The world has watched in awe as China has sailed, seemingly without effort, through the worst global financial crisis in decades. In 2009, the economy barely paused for breath, racking up 8.7 per cent growth. This year, Beijing’s challenge is to prevent overheating without slamming on the brakes too hard.
But China’s never-ending-growth story is not magic. It has been achieved through a huge public-sector stimulus, most tellingly a massive expansion of credit by the state-controlled banking system.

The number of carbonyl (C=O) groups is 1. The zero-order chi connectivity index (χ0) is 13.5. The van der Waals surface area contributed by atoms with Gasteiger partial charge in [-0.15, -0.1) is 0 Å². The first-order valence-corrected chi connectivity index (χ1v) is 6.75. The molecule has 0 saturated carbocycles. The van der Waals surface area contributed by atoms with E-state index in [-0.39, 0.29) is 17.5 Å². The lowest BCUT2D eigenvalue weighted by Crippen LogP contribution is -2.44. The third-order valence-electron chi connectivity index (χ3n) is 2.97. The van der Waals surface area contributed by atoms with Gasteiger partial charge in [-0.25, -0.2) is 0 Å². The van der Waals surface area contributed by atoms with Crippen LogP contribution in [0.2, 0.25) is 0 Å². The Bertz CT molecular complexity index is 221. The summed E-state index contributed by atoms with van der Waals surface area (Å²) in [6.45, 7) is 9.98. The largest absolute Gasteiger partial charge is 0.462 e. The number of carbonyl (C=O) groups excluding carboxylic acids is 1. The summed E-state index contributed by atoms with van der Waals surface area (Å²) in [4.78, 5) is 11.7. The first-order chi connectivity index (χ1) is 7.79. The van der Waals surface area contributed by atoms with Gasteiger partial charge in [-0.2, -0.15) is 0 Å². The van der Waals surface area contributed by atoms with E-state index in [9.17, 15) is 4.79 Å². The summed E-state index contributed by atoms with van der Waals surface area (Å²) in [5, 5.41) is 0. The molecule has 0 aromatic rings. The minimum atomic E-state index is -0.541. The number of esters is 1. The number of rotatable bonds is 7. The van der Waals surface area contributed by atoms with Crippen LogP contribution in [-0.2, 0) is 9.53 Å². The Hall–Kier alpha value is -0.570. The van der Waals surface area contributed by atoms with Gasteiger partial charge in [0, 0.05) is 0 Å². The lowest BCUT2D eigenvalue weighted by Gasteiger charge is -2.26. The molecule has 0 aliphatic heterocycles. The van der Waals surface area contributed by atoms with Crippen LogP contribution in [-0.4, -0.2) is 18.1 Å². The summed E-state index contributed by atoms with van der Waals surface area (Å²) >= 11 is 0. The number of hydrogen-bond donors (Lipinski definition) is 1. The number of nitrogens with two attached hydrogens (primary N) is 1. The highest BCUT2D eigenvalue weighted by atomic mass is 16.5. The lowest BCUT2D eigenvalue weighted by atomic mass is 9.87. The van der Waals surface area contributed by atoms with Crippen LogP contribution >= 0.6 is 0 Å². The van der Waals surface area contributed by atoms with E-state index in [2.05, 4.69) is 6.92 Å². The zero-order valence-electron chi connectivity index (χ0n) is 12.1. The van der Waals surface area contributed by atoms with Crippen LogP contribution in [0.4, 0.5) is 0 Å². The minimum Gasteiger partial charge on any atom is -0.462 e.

This has hidden costs. It has rolled back a decade of reforms designed to liberalise the financial sector and promote a more market-oriented allocation of capital. Last year’s increase in lending exposed as false banks’ claims to lend purely on commercial grounds. Of course, the supposed infallibility of the market in allocating capital has been debunked. But it would be foolish to jump to the opposite conclusion that banks, lending according to the wishes of state planners, are not prone to crisis.